How trade wars are weakening the BRICs
The escalating trade war means we have lowered our expectations for growth across the BRIC economies (Brazil, India, Russia and China) this quarter. We also see higher inflation compared to our previous forecast. This is mostly a result of a slightly stronger US dollar, and higher oil and food prices.
Source: Thomson Datastream, Schroders Economics Group. 13 August 2019. Numbers in parentheses refer to previous forecast. The forecasts (f) included should not be relied upon, are not guaranteed and are provided only as at the date of issue. Our forecasts are based on our own assumptions which may change. Forecasts and assumptions may be affected by external economic or other factors.
Usually when inflation is rising, central banks raise interest rates to keep prices in check. However, this time we think emerging market authorities will prioritise the slower growth outlook over the higher inflation outlook and lower interest rates instead in order to boost economic activity.
Source: Thomson Datastream, Schroders Economics Group. 13 August 2019. Numbers in parentheses refer to previous forecast.
China: brace for impact
Our more negative assumption on the trade war has consequences for our outlook on Chinese growth. The second quarter had already disappointed relative to our forecast, and the authorities haven’t provided any economic stimulus (either through lower policy rates, increased government spending or lower taxes), so with the added headwind of tariffs in September it is inevitable that we downgrade Chinese growth for this year.
The escalation in the trade war also spells bad news for the currency; we expect that after tariffs are hiked to 25% across all Chinese exports to the US, the renminbi will weaken further, to around 7.2 to the dollar. Rising food prices had already lifted our inflation forecast and the likely depreciation of the currency will push it up even further.
Inflation is not expected to stay persistently above the 3% target though, and so should not prevent the People's Bank of China (PBoC) from lowering key rates, should the occasion demand it. We would also expect some additional support from the government, with some spending likely in the fourth quarter of 2019 and more to be announced in March 2020.
Brazil: fixing the roof before the next downpour
While we have also downgraded both 2019 and 2020 growth expectations in Brazil (following soft data, domestic travails and a weaker outlook for global growth), there is some good news. The success of the pension reform has boosted confidence and investment, helping to prompt a considerable rebound in economic conditions.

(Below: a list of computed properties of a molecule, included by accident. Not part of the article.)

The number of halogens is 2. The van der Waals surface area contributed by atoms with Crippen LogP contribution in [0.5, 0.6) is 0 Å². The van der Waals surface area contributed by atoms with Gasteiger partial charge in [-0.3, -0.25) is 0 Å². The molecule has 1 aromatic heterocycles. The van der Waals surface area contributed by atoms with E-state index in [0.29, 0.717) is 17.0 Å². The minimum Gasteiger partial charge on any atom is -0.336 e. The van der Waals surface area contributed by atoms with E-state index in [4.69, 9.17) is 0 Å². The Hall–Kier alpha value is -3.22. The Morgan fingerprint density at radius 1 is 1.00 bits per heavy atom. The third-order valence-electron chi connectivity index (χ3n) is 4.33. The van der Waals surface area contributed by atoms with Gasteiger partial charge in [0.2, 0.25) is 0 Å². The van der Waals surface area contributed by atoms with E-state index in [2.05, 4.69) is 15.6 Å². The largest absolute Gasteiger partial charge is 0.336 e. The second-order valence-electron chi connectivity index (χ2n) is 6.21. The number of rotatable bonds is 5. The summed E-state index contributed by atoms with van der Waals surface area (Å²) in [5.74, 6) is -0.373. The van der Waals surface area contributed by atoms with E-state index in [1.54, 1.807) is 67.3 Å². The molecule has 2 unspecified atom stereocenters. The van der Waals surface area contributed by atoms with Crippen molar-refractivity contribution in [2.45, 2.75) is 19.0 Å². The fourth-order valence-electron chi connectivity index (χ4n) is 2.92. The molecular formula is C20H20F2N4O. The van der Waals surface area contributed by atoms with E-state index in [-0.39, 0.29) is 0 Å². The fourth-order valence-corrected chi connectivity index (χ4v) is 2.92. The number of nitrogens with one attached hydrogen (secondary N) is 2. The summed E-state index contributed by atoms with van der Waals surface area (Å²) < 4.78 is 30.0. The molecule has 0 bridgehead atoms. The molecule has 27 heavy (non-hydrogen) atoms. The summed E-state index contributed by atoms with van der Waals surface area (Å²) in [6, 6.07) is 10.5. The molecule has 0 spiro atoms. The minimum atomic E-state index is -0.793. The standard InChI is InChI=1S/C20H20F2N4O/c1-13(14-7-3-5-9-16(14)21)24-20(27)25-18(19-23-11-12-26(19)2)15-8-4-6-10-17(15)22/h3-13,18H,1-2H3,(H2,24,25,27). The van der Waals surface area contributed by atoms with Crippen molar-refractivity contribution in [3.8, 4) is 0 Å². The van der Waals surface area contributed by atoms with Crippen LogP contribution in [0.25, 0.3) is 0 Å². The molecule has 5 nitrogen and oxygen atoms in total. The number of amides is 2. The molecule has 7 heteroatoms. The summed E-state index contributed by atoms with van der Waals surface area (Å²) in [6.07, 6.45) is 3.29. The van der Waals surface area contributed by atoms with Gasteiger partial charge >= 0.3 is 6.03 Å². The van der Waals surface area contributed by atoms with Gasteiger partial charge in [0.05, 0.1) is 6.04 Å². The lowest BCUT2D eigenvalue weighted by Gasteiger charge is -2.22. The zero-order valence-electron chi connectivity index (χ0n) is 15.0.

We also expect it to have a positive effect on the currency; the real should be stronger in a world where fiscal concerns have been dealt with and growth is recovering, helping to push down inflation.
The pension reform also removes a major source of uncertainty for Brazilian assets, which, in combination with the growth and inflation outlooks, has made it easier and easier for the central bank to cut interest rates. We expect more cuts to follow the most recent 50bps reduction, and significantly revise lower our expectation for policy rates. We now expect a further 75bps in cuts by the end of 2020 to 5.25%.
India: credit system struggles on
Though India is a much more closed economy than its BRIC counterparts, and so enjoys a degree of insulation from the trade war and slower global growth, activity in 2019 continues to disappoint. Meanwhile, the first budget of the returning Modi-led government following its victory in May's elections offered little additional support to growth. We wrote about this budget in July, noting that it disappointed expectations of pro-growth stimulus and so weighed on markets.
On the monetary policy front, further interest rate cuts seem a certainty, particularly with inflation remaining subdued. There are risks to this outlook; the recent weakness in the rupee (as in other EM currencies) and the uncertain prospect of monsoon rains. All the same, given the growth and credit backdrop, we expect further easing to come.
Russia: steady as she goes
We have made some minor downgrades to our outlook for Russian growth, reflecting a weaker second quarter this year and the softer global backdrop for 2020. We continue to believe that in the second half of this year infrastructure projects should support growth going into 2020.
As we have noted before, fiscal and monetary policy in Russia has been redesigned to reduce the sensitivity of macroeconomic variables to the oil price, including the currency. Consequently, even large swings in oil prices have only a limited impact on the outlook, compared to a few years ago. This also implies a relatively stable currency.
Source: Thomson Datastream, Schroders Economics Group. 16 August 2019
One risk arises from geopolitics. The US has imposed a second round of sanctions on Russia, this time prohibiting US banks from participating in the issuance of Russian sovereign debt. This has added to pressure on the rouble and will see more caution from the central bank.
Russia is the only economy for which we haven't changed our monetary policy forecast. The central bank appears cautious about elevated inflationary expectations and the possibility that government starts to spend more later this year, generating further inflationary pressure. Sanctions-related currency weakness will only add to these concerns.
- Covid-19 poses temporary setback to the energy transition
- European multi-asset: is there anywhere to hide?
- Has the S&P already reached its low for this recession?
- Infographic: A snapshot of the global economy in May 2020
- Why pension funds should consider impact investing
- The three most contrarian trades in the stock market